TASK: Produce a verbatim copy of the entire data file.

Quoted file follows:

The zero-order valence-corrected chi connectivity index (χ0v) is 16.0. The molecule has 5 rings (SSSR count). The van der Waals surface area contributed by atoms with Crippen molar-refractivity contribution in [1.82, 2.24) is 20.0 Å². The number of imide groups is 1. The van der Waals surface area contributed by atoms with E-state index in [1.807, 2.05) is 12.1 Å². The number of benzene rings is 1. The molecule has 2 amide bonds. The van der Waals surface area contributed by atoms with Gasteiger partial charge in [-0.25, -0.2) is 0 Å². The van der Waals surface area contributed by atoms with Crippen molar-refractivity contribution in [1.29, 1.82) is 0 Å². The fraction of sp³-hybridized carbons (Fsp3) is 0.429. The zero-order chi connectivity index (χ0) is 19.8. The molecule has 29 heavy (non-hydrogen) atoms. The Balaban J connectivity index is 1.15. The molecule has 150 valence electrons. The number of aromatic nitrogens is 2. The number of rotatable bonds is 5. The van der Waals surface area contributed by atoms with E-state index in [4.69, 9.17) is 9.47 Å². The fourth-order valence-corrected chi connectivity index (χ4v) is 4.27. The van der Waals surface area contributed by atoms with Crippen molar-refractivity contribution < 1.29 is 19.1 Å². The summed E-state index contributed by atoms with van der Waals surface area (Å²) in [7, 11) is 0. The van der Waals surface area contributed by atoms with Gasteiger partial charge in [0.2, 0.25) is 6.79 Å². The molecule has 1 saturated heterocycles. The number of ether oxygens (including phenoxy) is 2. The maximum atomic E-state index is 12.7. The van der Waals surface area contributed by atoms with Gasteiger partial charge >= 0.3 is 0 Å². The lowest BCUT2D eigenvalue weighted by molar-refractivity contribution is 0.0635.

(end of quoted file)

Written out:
The zero-order valence-corrected chi connectivity index (χ0v) is 16.0. The molecule has 5 rings (SSSR count). The van der Waals surface area contributed by atoms with Crippen molar-refractivity contribution in [1.82, 2.24) is 20.0 Å². The number of imide groups is 1. The van der Waals surface area contributed by atoms with E-state index in [1.807, 2.05) is 12.1 Å². The number of benzene rings is 1. The molecule has 2 amide bonds. The van der Waals surface area contributed by atoms with Gasteiger partial charge in [-0.25, -0.2) is 0 Å². The van der Waals surface area contributed by atoms with Crippen molar-refractivity contribution in [1.29, 1.82) is 0 Å². The fraction of sp³-hybridized carbons (Fsp3) is 0.429. The zero-order chi connectivity index (χ0) is 19.8. The molecule has 29 heavy (non-hydrogen) atoms. The Balaban J connectivity index is 1.15. The molecule has 150 valence electrons. The number of aromatic nitrogens is 2. The number of rotatable bonds is 5. The van der Waals surface area contributed by atoms with E-state index in [4.69, 9.17) is 9.47 Å². The fourth-order valence-corrected chi connectivity index (χ4v) is 4.27. The van der Waals surface area contributed by atoms with Crippen molar-refractivity contribution < 1.29 is 19.1 Å². The summed E-state index contributed by atoms with van der Waals surface area (Å²) in [7, 11) is 0. The van der Waals surface area contributed by atoms with Gasteiger partial charge in [0.2, 0.25) is 6.79 Å². The molecule has 1 saturated heterocycles. The number of ether oxygens (including phenoxy) is 2. The maximum atomic E-state index is 12.7. The van der Waals surface area contributed by atoms with Gasteiger partial charge >= 0.3 is 0 Å². The lowest BCUT2D eigenvalue weighted by molar-refractivity contribution is 0.0635.